By Naliniprava Tripathy and Tushar Gera
Mutual funds are popular among Indian investors because of the various benefits they offer. They pool money from investors and invest in equity, debt, gold and foreign currency. Mutual funds have a long history of returns higher than those offered by most asset classes. An investor has the option of making as a lump sum investment or through systematic investment plans (SIPs). Mutual funds help investors create diversified investment portfolios with investments as low as Rs 500. The investors’ confidence is high because mutual funds are regulated by capital markets regulator Securities and Exchange Board of India (SEBI) and Association of Mutual Funds in India (AMFI).
The merger of celebrated private sector fund houses and growing awareness among investors led to a consistent growth of the mutual funds in India. Even in the time of unusually volatile capital markets, mutual funds are the most attractive investment destination because of four attributes — professional management, diversification, convenience, and marketability. There are two management strategies — active and passive — which have a significant impact on the expectations for mutual fund investors. Actively managed mutual funds are traded in and out of securities, usually based on the directions of the fund manager. Passive funds buy and hold a specific collection of securities traditionally based on an index. The superiority of active versus passive investment strategies is still being debated by the mutual fund industry.
The funds raised from investors are handled by mutual fund managers who invest in different assets as per their discretion to maximise returns. Diversification of mutual funds is an informed decision based on in-depth market analysis, extensive research, and a deep understanding of the financial currents. There is no bidding on dark horses or guesswork. All investment decisions are based on data analysis and knowledge of risks and returns. The companies in which the managers invest benefit from the capital received that improves their performance, prompting investors to pump in more funds. The economy experiences financial stability and market liquidity, benefiting both the companies and the shareholders.
The mutual fund industry in India has been growing at a healthy rate in the past decade. Mutual funds allow the subscribers to invest in a large number of diverse securities without burning a hole in the pocket, thus reducing the dependence on a specific source of income. This unique advantage makes mutual funds a lucrative investment option.
The assets under management of mutual funds are dwindling due to the economic impact of COVID-19 and the subsequent lockdown that took down the AUM to ₹23.53 trillion by April 2020, but there has been an uptick since then. The AUM has recovered to ₹26.07 trillion. Despite the pandemic denting the prospects of a broad set of industries, Indian mutual funds have witnessed robust participation of investors. With volatility and correction in the broader markets providing an excellent investment opportunity, January to June 2020 has seen a net investment of more than Rs 39,000 crore, with more than Rs 30,000 crore invested in March alone. The amount invested in the first half of 2020 was more than four times the amount infused in the first half of 2019.
The SIPs have become the backbone of the mutual fund industry today. SIP inflows increased Rs 3,122 crore to Rs 8,055 crore between April 2016 to March 2019. Indian markets have displayed signs of maturity with investors seeing the fall as an opportunity rather than a threat. Monthly SIP inflows hovering around the Rs 8,000 crore mark with consistent inflows into equity funds gave mutual fund managers a healthy stream of funds to continue buying quality stocks even when the markets experienced considerable measure. Attractive valuations and a good flow of capital have enabled the mutual funds to capitalise on this investment opportunity, giving this market segment a positive push. Equity mutual funds, aggressive hybrid funds, and dynamic asset allocation funds bought significantly into equities, rebalancing their portfolios to bring up the equity allocations.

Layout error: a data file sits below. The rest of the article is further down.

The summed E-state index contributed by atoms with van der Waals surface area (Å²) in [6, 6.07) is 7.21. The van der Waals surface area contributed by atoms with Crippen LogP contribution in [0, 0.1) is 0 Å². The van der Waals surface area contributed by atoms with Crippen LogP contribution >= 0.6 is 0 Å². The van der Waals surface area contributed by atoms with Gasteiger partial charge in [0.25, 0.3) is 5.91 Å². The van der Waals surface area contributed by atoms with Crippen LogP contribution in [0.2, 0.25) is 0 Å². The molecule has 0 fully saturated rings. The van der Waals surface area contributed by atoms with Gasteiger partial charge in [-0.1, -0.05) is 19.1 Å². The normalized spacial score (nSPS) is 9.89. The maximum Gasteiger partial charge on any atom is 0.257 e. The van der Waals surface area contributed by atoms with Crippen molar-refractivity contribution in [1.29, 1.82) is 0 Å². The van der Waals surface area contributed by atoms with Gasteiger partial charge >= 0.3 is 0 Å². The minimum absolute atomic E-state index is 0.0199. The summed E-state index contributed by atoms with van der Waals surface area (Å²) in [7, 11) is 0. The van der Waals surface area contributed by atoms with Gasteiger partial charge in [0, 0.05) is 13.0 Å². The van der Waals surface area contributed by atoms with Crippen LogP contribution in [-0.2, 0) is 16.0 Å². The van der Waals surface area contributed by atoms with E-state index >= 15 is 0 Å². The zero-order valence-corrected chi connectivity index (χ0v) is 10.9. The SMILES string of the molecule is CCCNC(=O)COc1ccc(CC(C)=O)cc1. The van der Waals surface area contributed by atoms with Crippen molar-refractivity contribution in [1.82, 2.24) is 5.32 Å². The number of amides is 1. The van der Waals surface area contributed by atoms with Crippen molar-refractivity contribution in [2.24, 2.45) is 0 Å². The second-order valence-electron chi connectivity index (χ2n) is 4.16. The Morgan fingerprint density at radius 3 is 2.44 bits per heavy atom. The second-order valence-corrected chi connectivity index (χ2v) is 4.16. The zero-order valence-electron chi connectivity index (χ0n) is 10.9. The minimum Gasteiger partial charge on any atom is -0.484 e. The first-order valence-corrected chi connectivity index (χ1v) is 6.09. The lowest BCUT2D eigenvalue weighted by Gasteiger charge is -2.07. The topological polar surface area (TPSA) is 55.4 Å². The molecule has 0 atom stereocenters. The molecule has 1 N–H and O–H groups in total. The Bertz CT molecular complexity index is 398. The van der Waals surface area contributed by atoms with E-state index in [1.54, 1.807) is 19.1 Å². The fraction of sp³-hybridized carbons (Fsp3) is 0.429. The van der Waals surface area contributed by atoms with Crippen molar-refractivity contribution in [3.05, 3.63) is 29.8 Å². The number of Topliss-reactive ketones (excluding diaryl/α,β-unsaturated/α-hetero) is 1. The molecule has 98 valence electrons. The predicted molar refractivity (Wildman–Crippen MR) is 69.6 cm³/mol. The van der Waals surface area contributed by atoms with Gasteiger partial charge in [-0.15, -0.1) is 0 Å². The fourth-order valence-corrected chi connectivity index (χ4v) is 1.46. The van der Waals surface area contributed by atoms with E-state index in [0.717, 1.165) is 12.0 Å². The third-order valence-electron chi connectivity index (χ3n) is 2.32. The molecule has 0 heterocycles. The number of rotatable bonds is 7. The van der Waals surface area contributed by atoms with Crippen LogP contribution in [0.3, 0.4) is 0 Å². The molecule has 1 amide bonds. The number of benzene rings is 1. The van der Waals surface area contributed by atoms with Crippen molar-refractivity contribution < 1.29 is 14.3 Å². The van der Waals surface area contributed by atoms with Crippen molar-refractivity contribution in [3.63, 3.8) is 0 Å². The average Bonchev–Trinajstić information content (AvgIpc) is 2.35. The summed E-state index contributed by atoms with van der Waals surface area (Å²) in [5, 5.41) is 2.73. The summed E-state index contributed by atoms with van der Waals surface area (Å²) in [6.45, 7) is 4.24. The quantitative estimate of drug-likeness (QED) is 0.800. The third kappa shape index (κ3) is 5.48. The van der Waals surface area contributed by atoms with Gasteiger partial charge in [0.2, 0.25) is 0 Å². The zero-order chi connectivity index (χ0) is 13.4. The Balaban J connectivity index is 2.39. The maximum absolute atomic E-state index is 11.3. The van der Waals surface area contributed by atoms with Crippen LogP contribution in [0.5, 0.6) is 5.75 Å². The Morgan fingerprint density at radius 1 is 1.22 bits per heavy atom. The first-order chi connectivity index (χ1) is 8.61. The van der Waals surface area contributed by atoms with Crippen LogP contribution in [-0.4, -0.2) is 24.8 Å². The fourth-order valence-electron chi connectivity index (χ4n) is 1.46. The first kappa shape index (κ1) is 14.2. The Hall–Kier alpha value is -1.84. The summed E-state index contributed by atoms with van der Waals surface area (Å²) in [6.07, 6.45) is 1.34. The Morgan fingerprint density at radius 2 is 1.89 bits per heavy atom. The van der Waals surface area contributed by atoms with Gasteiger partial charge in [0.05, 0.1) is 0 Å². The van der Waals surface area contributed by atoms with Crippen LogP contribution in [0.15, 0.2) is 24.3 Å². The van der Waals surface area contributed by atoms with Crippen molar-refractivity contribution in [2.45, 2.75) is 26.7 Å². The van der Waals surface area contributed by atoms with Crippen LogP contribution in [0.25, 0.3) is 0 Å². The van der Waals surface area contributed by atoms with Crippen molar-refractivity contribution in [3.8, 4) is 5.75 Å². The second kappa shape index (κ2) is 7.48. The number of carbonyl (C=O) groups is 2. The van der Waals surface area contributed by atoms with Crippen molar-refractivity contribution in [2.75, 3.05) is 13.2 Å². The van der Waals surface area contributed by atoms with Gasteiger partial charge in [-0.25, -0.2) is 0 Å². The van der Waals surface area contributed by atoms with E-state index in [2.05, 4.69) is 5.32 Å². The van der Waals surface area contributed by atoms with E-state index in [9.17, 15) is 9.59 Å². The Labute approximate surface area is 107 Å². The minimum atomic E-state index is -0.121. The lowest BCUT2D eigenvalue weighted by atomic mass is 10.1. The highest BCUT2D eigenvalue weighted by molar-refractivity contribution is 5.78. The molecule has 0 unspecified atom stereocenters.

In the current pandemic situation, investment through a systematic investment route (SIP) will balance investments and benefit from rupee-cost-averaging. The healthcare sector performs exceptionally well and telecom space is a good opportunity. Since everyone is working from home, there is a great demand for the internet and voice calls. The sectors which are least affected include FMCG and real estate. Investors can wisely use these opportunities in combination with actively managed funds to build a solid long-term portfolio by leveraging mutual fund investments.
The bleak economic scenario, a large number of mutual fund advisors are advising their clients to stick to large-cap mutual fund schemes with an investment horizon of five years. It has been observed that in times of turmoil and market correction, large-cap stocks mostly fare better than mid-cap and small-cap stocks. Since large-cap mutual fund schemes are required to invest at least 80% of the fund in top companies, investment in these stocks helps to create wealth without taking too much risk.
The higher the risk, the higher the returns. Long-term schemes are relatively less risky, but they offer small returns. Expecting exorbitant returns while taking a low risk is not the right way to move forward in this market. It is essential to have realistic expectations. Mutual fund investing will undoubtedly play a significant role in shaping the economy.
(Prof Naliniprava Tripathy teaches finance at IIM Shillong. Tushar Gera is a PGP student at IIM Shillong.)